Effect of seasonal vegetation on hydrology and erosion at Ranger uranium mine

Department of the Environment, 1997

Internal Report 257
E George & G Willgoose
Supervising Scientist Division

About the report

This project is part of ongoing research at Ranger Uranium Mine to ensure that there will be no contaminants released from the mine site into the surrounding Kakadu National Park within a design life of 200 years.

A soil site and a number of ripped plots situated on the Waste Rock Dump at Ranger Uranium Mine, in the Northern Territory, are analysed in this report in order to determine the effect vegetation growth has on the erosion and hydrology characteristics of waste rock. Monitoring was carried out on the Soil Site during the 95/96 Wet season.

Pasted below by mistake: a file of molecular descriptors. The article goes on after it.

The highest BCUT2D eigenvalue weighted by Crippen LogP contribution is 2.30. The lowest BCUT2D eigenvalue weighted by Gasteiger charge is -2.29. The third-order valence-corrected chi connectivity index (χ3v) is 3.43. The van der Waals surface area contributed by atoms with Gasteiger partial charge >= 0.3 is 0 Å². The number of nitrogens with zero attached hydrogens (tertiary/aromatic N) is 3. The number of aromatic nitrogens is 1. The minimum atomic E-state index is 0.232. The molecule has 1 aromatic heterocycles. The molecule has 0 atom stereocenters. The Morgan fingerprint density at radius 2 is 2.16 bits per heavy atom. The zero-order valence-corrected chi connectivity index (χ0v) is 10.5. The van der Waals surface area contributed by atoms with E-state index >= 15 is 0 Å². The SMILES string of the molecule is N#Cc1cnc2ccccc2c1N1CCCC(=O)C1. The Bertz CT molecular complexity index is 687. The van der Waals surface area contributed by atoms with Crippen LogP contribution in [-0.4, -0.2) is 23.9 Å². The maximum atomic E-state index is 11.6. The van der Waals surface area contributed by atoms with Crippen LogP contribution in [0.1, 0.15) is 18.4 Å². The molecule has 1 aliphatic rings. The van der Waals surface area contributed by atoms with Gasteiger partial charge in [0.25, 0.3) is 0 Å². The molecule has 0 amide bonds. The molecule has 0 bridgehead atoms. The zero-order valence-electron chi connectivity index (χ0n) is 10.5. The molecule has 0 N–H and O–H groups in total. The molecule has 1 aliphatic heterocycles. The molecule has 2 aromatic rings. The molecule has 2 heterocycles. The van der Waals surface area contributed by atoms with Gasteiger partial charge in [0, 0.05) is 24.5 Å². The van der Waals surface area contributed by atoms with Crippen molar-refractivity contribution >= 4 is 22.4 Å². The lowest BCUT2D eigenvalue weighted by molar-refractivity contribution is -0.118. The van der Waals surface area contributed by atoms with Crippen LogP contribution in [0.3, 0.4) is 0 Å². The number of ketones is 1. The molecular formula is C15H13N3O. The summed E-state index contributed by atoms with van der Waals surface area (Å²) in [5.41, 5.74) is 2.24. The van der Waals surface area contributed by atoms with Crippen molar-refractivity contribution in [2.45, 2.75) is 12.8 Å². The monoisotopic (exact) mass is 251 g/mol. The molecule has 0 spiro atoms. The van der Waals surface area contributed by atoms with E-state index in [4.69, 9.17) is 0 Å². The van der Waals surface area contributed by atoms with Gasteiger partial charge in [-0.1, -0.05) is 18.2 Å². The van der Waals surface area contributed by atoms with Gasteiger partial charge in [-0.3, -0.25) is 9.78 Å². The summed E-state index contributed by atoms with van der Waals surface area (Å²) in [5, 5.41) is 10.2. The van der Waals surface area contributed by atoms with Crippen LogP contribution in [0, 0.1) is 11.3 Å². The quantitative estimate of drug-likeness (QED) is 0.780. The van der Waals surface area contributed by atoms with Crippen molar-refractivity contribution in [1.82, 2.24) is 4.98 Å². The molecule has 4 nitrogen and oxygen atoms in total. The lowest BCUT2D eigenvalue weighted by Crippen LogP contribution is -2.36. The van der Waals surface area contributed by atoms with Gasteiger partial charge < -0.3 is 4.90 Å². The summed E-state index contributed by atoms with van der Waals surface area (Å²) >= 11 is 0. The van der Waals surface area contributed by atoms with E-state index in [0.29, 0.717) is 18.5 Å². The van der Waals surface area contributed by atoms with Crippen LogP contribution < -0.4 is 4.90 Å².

Storms monitored on the soil site, and 1993 rainfall simulations on the ripped plots were used to calibrate the kinematic wave model DISTFW NLFIT.

Data directly observed from the soil site indicates that the effect of vegetation on the hydrology of the soil does not vary significantly between the beginning and end of the 95/96 Wet Season.

The soil site does have high infiltration rates, but whether the high infiltration rates are due to the vegetation was not able to be determined. There is not a constant increase in infiltration over the wet season.

Erosion results indicate that vegetation growth over the wet season may decrease the erosion off the soil site.